Fourteen months after a deadly shooting spree in Florida set a record for gun violence in the U.S., another brutal rampage has become the new benchmark.
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More than 50 people were killed and more than 200 were injured when a gunman opened fire Sunday night on people attending a country music festival in Las Vegas. It is being called the deadliest mass shooting in modern U.S. history.
Here is a look at other shooting sprees in the U.S.:
• June 12, 2016: Omar Mateen, a 29-year-old security guard, kills 49 people and wounds 58 others at a gay nightclub in Orlando that was hosting a Latin night. Mateen was killed by police. It was the deadliest terror attack in the U.S. since 9/11, and at the time was the worst mass shooting in the nation by a single gunman.
• April 16, 2007: Seung Hui Cho, a 23-year-old student, went on a shooting spree at Virginia Tech in Blacksburg, Va., killing 32 people, before killing himself.
• Dec. 14, 2012: Adam Lanza, 20, gunned down 20 children and six adults at Sandy Hook Elementary School before killing himself.
• Oct. 16, 1991: George Hennard, 35, crashed his pickup through the wall of Luby's Cafeteria in Killeen, Texas. He shot and killed 23 people before committing suicide.
• July 18, 1984: James Huberty, 41, gunned down 21 adults and children at a McDonald's in San Ysidro, Calif., before being killed by police.
• Aug. 1, 1966: Charles Joseph Whitman, a former U.S. Marine, shot and killed 16 people from a university tower at the University of Texas in Austin before being shot by police.
• Aug. 20, 1986: A part-time mail carrier, Patrick Henry Sherrill, shot and killed 14 postal workers in Edmund, Okla., before killing himself.
• Dec. 2, 2015: Syed Farook and Tashfeen Malik, a married couple living in Redlands, Calif., opened fire at a San Bernardino County Department of Public Health training event and holiday party, killing 14 people and injuring 22 in a matter of minutes. Farook, an American-born U.S. citizen of Pakistani descent, worked at the health department. Malik had pledged allegiance to the Islamic State in a Facebook post before the shooting.
• Nov. 5, 2009: U.S. Army Maj. Nidal Hasan fatally shot 13 people and injured 30 others at Fort Hood near Killeen, Texas. Hasan, a psychiatrist, appeared to have been radicalized by an Islamic cleric. He was convicted and sentenced to death.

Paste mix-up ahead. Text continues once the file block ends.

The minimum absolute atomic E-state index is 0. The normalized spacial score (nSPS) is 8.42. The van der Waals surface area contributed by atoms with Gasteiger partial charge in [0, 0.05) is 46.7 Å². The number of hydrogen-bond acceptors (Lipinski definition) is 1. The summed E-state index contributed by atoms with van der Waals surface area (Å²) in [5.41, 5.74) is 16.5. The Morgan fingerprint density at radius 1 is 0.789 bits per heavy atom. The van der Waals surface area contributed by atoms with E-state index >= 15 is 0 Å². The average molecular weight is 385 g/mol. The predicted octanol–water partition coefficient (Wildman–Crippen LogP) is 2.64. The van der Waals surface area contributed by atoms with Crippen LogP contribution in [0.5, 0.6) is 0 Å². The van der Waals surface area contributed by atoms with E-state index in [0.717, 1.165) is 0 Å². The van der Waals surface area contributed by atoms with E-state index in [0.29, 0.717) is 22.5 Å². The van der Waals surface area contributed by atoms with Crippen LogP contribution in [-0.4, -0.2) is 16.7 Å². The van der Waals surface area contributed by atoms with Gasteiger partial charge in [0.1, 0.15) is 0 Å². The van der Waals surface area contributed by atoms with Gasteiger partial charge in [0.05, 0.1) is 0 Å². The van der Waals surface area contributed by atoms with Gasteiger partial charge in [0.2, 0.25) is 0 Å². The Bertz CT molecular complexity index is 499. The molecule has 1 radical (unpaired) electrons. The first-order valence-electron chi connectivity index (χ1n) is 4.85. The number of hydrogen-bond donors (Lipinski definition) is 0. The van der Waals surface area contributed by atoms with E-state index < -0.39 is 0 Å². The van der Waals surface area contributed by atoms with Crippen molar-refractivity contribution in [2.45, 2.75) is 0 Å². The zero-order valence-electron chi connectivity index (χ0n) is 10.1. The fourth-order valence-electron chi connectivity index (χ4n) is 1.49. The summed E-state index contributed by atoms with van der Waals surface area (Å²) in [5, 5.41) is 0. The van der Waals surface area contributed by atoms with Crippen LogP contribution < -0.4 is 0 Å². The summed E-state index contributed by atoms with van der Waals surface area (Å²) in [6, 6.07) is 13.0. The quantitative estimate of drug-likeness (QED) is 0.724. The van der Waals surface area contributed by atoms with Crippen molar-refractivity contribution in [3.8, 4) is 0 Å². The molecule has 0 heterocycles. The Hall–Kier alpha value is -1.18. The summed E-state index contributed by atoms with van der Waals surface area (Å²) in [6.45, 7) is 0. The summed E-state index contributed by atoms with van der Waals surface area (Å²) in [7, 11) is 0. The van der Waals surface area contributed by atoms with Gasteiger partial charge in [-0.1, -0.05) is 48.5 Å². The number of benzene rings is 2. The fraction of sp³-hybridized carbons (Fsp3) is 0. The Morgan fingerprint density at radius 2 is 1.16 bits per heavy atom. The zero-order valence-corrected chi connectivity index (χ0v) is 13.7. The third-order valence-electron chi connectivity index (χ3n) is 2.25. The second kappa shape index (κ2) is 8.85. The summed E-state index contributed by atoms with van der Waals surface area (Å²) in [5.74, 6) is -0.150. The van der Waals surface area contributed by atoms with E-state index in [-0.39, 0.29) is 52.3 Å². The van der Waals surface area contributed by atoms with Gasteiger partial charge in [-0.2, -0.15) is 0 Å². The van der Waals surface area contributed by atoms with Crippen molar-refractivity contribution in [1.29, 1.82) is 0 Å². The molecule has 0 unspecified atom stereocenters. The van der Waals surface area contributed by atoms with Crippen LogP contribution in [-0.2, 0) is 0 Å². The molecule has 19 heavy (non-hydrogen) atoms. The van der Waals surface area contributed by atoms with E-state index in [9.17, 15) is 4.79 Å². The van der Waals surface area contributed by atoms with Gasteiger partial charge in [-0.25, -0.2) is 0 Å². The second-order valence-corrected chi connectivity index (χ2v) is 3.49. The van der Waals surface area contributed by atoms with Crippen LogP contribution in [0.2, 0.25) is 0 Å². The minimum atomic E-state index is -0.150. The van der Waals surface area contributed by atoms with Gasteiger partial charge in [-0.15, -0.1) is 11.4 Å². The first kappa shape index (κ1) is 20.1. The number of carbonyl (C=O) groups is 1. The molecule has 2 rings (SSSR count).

• Sept. 16, 2013: Gunman Aaron Alexis, 34, fatally shot 12 people and injured three others at the headquarters of the Naval Sea Systems Command in Washington, D.C. He was later killed by police.
• July 20, 2012: James Holmes gunned down 12 people in an Aurora, Colo., movie theater. Last year he was convicted of first-degree murder and attempted murder and sentenced to 12 consecutive life sentences plus 3,318 years without parole.
• Oct. 1, 2015: Christopher Harper-Mercer, a 26-year-old student at Umpqua Community College near Roseburg, Ore., shot an assistant professor and eight students in a classroom. After a shootout with police, he committed suicide.
• June 18, 2015: A gunman opened fire at a weekly Bible study at the Emanuel African Methodist Episcopal Church in Charleston, S.C. Nine people were killed, including the pastor Clementa Pinckney; a 10th victim survived. The morning after the attack police arrested a suspect, Dylann Roof, 21, who said he wanted to start a race war. In December 2016 Roof was convicted of 33 federal hate crimes charges, and in January he was sentenced to death.
• July 16, 2015: Muhammad Youssef Abdulazeez opened fire on two military installations in Chattanooga, Tenn. The first was a drive-by shooting at a recruiting center; the second was at a U.S. Navy Reserve center. Four Marines and a Navy sailor died; a Marine recruit officer and a police offer were wounded. Abdulazeez was killed by police in a gunfight.
• Nov. 27, 2015: A gunman attacked a Planned Parenthood clinic in Colorado Springs, Colo., killing a police officer and two civilians and injuring nine others. Robert Lewis Dear was taken into custody after a five-hour standoff and charged with first-degree murder.
What is a mass shooting?
The FBI defines mass killings as four or more being killed, not including suspects, in an event. The killing may stretch over a day or more and some distance, especially if it includes killings committed in flight or against targeted people. It does not include an extended "cooling-off period" to distinguish this kind of crime from the acts of serial killers.